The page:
Analyzing Availability and Recovery Requirements
In order to develop a successful backup and restore plan, you must understand when your data needs to be accessible and the potential impact of data loss on your business. Answering the following questions can help you determine your availability requirements and sensitivity to data loss. Then you can choose the correct Microsoft® SQL Server™ 2000 recovery models for your databases and make the necessary technical and financial tradeoffs.
Here are some basic questions to help you analyze your availability and recovery requirements:
- What are your availability requirements? What portion of each day must the database be online?
- What is the financial cost of downtime to your business?
- If you experience media failure, such as a failing disk drive, what is the acceptable downtime?
- In case of a disaster, such as the loss of a server in a fire, what is the acceptable downtime?
- How important is it to never lose a change?
- How easy would it be to re-create lost data?
- Does your organization employ system or database administrators?
- Who will be responsible for performing backup and recovery operations, and how will they be trained?
Here are some questions to help you choose the tools, techniques, and hardware appropriate for your site:
- How large is each database?
- How often does the data in each database change?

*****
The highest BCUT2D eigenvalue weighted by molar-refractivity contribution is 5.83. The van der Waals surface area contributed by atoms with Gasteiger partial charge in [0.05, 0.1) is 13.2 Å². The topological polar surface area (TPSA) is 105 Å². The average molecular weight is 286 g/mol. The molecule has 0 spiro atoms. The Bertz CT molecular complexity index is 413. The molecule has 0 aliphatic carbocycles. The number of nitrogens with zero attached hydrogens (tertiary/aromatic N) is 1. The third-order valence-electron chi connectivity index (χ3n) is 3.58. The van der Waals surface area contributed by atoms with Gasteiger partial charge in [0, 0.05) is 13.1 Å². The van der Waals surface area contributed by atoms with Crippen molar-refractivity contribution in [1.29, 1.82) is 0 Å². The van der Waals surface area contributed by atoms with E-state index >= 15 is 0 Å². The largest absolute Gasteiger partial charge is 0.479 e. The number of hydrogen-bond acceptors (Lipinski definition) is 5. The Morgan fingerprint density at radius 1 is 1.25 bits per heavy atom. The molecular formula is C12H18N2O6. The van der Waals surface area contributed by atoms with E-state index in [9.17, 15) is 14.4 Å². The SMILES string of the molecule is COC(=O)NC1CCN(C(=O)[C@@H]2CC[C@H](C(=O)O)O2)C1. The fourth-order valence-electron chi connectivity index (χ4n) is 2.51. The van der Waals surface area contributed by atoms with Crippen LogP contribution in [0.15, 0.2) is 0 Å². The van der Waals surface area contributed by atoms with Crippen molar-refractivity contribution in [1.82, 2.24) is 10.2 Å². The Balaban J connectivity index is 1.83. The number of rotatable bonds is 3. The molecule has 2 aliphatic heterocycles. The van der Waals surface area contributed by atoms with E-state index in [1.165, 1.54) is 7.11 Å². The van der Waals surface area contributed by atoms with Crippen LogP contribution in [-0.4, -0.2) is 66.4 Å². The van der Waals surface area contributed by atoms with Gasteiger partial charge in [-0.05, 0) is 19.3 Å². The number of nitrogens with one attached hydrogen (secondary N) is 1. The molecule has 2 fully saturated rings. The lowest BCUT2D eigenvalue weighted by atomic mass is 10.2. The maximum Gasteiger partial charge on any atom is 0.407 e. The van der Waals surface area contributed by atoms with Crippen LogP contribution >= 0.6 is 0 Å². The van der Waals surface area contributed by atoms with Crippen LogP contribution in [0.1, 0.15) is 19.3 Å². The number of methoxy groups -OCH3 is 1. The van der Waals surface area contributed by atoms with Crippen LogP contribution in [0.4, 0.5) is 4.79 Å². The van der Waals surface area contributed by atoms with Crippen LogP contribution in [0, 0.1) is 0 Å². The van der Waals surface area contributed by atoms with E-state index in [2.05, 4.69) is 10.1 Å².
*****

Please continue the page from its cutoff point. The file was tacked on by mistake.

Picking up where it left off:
- Are some tables modified more often than others?
- What are your critical database production periods?
- When does the database experience heavy use, resulting in frequent inserts and updates?
- Is transaction log space consumption likely to be a problem due to heavy update activity?
- Is your database subject to periodic bulk data loading?
- Is your database subject to risky updates or application errors that may not be detected immediately?
- Is your database server part of a SQL Server 2000 failover cluster for high availability?
- Is your database in a multi-server environment with centralized administration?
When you back up and restore a database, you need to back up the data onto media (for example, tapes and disks). It is recommended that your backup plan include provisions for managing media, such as:
- A tracking and management plan for storing and recycling backup sets.
- A schedule for overwriting backup media.
- In a multi-server environment, a decision to use either centralized or distributed backups.
- A means of tracking the useful life of media.
- A procedure to minimize the effects of the loss of a backup set or backup media (for example, a tape).
- A decision to store backup sets on or offsite, and an analysis of how this will affect recovery time.